However, most famed of these votive river offerings is the Battersea Shield, a rare relic from the Iron Age. It is delightfully decorated being highlighted by 27 framed studs of red enamel associated with three roundels, with a high domed boss in the middle of the central one with a large stud in its centre. A reprousse technique having been used with engraving and stippling being used. Its rich decoration with polished bronze and red glass as well as the thinness of its iron suggests that it could never have been used for defence and clearly was purely ceremonial or made for depositing as a sacrifice for appease some deity. The Battersea shield is remarkable in being made of metal as many shields found in burial sites are wood and had very few metal parts. It is probable that the Battersea shield was only the front part of the shield and there is evidence of rivets on it.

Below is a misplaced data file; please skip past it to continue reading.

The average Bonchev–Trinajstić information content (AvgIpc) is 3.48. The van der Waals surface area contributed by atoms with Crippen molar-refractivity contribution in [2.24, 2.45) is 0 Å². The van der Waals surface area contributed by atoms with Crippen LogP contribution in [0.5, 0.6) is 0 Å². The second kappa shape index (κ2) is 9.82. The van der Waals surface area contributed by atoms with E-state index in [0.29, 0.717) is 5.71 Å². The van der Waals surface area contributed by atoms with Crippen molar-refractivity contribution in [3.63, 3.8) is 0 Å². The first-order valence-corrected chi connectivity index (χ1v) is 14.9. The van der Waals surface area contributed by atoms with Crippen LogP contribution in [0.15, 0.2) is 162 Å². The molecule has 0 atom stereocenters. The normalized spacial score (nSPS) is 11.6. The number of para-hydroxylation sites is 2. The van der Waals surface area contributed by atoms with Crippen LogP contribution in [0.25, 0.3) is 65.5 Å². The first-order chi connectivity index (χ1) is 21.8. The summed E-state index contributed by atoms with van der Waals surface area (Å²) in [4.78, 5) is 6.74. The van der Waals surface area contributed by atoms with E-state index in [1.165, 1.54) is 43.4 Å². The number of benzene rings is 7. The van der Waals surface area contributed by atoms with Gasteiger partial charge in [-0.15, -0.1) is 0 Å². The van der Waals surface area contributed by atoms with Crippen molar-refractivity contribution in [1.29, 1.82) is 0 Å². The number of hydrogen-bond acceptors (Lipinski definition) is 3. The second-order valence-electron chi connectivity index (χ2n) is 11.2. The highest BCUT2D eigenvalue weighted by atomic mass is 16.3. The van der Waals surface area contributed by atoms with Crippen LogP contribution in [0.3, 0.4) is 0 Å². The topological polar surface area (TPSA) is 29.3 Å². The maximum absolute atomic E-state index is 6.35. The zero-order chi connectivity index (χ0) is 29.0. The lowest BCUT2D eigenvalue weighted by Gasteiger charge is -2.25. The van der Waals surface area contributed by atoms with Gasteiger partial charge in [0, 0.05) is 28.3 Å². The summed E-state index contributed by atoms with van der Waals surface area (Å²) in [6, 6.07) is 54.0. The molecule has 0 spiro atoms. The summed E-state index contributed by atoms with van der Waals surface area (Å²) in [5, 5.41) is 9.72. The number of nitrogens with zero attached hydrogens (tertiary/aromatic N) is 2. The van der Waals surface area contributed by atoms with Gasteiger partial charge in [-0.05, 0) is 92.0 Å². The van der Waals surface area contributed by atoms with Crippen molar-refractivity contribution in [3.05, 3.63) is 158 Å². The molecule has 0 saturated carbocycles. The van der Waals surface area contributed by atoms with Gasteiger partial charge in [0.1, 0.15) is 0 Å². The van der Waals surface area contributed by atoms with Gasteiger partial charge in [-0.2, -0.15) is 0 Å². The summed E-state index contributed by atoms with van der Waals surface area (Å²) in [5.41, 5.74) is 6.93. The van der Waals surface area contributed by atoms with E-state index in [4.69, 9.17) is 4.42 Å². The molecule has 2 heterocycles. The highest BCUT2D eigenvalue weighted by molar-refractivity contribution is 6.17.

But why leave something like this? Did it prepare the giver for the afterlife? Was there a god or goddess for war associated with water? Perhaps we shall never really know. Certainly, there is evidence in the currency of giving something very valuable to appease a deity. What is interesting is despite consideration that this an Iron Age custom, there is evidence that such depositions continued into the fourteenth century and as such gives greater evidence for folklorists suggesting that customs and ceremonies can survive from prehistoric times perhaps!
The Swallowhead spring is a bit of an enigma. Is it a holy well? Folklore (1915) notes:
“A sacred spring – It was formerly the custom to make merry with cakes, figs and sugar mixed with water from the Swallowhead, the sacred spring of the district, and the principal source of the river Kennet.”
And that is it really! No saint is claimed. No healing claim. Although it telling perhaps that the words sacred spring is used. The custom of drinking the water with sugar etc is a widespread one and interestingly often the wells are not Christianised, which may or may not be significant. The drinking of the Swallowhead water did have a Christianised element it was associated with a Palm Sunday festivities on Silbury Hill of which the author notes: